Saturday, 26 August 2017
Hello to all our followers on this rather pleasant Saturday afternoon. We are anchored off Loltong on the northern end of Pentecost Island and the medical team has gone ashore to conduct dental surveys. We have this afternoon and tomorrow after church to complete 50 surveys, before we move further north to Abwatuntoro for another 50 surveys and any arising clinical work from both Loltong and Abwatuntoro. We are anchored inside a reef next to the village with sandy shores, ringed by high mountains. Penecost Island is very rugged with lush jungle down to the shore line. There are no really good anchorages on the island as they are all exposed to any weather from the west and from wind bullets when the south easterly trade winds blow strongly. But the lack of anchorages is compensated by the sheer natural beauty of this part of the world.
As reported yesterday, the main halyard winch decided to grind to a halt. It was very difficult to turn the winch even with no load on it at all. Never fear, Chimere’s crew have a plan. We tried a number of alternate rigs to no avail, including the anchor winch. We then investigated swapping the main sheet winch for the defective main halyard winch. We soon discovered that the bolts securing the winches were not going to be undone without disassembling the winches, something we feared doing as they are very complicated pieces of equipment consisting of numerous cogs, springs and bearings. After removing the two circlips we were able to lift the winch drum off, revealing several needle bearings and what is essentially a gearbox underneath. It was soon apparent that the lubricant in the gearbox had deteriorated into a thick paste that was preventing the gears from moving freely. We then used a solvent to wash out the gearbox, noticing that the winch turned more freely than it had all mission. After replacing the lubricant, we tested the winch by lifting the supplies bag into the big rib to support the team ashore here at Loltong. We are very pleased to report that the winch is working perfectly. Well done to the team!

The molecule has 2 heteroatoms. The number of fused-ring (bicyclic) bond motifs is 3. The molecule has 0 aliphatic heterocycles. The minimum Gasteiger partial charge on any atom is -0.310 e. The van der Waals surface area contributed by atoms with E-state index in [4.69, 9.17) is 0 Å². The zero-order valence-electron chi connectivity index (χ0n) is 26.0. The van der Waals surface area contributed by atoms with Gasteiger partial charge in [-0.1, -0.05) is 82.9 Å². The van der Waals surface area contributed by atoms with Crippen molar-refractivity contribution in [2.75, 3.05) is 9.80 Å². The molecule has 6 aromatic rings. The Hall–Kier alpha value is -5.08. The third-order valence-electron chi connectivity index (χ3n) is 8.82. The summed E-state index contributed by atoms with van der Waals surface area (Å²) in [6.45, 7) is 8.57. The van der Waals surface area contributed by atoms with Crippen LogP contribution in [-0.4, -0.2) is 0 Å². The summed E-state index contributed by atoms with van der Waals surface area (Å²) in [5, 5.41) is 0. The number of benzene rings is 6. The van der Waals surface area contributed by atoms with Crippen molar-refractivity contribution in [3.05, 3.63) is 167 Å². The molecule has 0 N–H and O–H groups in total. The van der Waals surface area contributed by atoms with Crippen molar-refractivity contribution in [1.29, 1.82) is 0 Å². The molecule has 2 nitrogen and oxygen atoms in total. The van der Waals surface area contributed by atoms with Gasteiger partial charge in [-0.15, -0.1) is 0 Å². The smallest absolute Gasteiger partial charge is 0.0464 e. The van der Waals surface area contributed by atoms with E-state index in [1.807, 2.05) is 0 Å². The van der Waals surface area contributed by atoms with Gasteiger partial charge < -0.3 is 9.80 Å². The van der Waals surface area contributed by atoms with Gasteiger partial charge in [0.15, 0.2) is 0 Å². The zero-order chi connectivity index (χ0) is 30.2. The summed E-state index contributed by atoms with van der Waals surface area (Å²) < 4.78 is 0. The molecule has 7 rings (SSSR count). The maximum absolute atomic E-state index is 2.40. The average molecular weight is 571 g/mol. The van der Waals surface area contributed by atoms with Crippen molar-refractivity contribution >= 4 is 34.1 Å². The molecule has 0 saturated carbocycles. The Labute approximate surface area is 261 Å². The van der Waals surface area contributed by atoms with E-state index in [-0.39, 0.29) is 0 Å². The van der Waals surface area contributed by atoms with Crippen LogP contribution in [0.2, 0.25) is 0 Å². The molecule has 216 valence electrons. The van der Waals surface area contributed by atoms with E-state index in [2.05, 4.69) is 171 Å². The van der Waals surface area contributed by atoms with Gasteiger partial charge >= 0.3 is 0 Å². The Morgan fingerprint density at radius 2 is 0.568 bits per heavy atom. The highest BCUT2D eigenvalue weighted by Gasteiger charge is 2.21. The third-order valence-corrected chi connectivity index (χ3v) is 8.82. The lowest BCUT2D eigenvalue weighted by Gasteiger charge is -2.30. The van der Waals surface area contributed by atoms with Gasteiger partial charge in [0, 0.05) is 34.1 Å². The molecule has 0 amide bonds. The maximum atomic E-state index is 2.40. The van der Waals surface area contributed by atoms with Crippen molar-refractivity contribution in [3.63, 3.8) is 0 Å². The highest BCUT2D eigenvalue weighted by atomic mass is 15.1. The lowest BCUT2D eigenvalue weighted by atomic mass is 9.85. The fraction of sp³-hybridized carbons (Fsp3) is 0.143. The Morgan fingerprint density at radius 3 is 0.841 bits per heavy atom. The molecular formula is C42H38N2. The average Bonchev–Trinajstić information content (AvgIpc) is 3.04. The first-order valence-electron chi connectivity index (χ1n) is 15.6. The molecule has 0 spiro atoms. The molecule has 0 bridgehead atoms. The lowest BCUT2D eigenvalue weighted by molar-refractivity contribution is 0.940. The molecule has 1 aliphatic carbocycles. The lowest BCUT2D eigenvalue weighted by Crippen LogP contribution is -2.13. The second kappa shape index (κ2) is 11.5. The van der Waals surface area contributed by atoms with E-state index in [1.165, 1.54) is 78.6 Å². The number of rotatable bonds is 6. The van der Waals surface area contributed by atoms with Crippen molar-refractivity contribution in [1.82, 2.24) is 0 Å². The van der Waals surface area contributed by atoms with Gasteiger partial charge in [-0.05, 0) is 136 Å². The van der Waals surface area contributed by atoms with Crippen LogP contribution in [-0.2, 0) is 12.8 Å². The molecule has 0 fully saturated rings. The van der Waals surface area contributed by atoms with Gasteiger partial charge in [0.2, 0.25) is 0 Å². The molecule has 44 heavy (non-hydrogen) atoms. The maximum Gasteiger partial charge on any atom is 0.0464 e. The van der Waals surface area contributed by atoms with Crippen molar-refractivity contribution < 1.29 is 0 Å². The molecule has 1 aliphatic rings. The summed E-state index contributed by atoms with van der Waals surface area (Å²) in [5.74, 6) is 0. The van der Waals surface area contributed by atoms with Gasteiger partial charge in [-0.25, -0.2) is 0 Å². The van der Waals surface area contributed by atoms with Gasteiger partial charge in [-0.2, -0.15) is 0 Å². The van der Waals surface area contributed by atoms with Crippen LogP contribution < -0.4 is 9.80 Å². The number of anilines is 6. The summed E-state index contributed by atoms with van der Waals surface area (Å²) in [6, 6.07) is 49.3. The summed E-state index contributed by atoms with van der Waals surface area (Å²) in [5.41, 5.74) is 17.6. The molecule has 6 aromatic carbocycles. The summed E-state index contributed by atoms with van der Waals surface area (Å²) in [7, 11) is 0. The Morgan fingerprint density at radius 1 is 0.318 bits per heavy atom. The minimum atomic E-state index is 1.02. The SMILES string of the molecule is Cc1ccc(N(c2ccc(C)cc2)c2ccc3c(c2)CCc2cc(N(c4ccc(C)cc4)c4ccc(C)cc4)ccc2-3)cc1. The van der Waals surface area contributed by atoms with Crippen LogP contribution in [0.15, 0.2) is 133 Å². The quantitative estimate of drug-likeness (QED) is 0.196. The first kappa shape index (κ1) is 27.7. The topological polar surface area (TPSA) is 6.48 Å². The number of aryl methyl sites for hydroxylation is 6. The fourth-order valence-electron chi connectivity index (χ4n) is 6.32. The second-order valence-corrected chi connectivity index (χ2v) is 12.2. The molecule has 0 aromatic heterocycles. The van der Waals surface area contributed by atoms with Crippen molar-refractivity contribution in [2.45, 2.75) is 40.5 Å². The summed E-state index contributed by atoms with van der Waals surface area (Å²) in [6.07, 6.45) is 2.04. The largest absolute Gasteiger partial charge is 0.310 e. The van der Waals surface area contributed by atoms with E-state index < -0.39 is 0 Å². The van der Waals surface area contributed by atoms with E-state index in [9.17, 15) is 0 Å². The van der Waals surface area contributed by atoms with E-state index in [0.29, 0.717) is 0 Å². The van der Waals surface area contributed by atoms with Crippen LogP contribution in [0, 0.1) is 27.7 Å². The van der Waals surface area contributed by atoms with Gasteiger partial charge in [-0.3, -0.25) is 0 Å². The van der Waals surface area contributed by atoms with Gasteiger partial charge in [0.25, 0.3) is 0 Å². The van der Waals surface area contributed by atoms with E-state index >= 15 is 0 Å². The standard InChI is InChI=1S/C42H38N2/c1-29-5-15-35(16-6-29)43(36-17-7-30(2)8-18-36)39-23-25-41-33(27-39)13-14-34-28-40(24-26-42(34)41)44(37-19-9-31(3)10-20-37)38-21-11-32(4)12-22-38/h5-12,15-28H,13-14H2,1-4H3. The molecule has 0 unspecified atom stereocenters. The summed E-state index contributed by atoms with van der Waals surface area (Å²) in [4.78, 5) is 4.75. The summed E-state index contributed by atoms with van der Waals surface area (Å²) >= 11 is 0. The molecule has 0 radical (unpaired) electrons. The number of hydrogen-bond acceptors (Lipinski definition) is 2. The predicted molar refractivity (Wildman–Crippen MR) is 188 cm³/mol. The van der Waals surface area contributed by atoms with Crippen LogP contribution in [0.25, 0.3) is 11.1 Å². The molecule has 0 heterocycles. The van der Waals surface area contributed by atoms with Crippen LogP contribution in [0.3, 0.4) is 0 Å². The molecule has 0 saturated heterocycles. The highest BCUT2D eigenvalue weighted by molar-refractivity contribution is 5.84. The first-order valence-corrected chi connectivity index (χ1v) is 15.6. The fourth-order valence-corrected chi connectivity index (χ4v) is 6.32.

While the crew were busy with the winch, the medical team commenced their helmsmen’s proficiency certificates. This involved Annette, our sailing nurse, mentoring Steven (dentist) and Anne (dental assistant) as they steered Chimere from Melsisi to Loltong. After tentative starts and some accidental engine rev changes, things calmed down and by the end of their hour each on the helm both seemed quite relaxed, if only in a straight line and under motor power. Both candidates performed admirably and both were assessed as competent helmsmen. The rest of the medical team are looking forward to their turns in the future.
When the medical team went ashore to set up the clinic here at Loltong, they were mobbed by happy, smiling, excited children. The team reported that the ni Vanuatu nurse Marie had everything organised with the clinic to be set up in the village nakamal which is a large building in the centre of the village made in the traditional style of natangora roof, woven walls, dirt floor with a fire pit inside. The team quickly decided that it was too dark inside so the set up the surveys under a tree. It is not often that you see a dentist working under a tree. Tomorrow we will set up our tents.
The team staying ashore have very good accommodation; individual huts, right on the water’s edge under overhanging trees. They have invited us ship dwellers to dine with them tomorrow night, an invitation we readily accepted.
The medical team have been one staff member short for the whole mission, so one of the crew have been working as the dental recorder. This interaction of medical and sailing teams, as well as the sail training, volcano hike, river hikes and swimming have all served to bring both teams together and I for one am thoroughly enjoying the mission and the company of some pretty extra ordinary people.
That is all for tonight.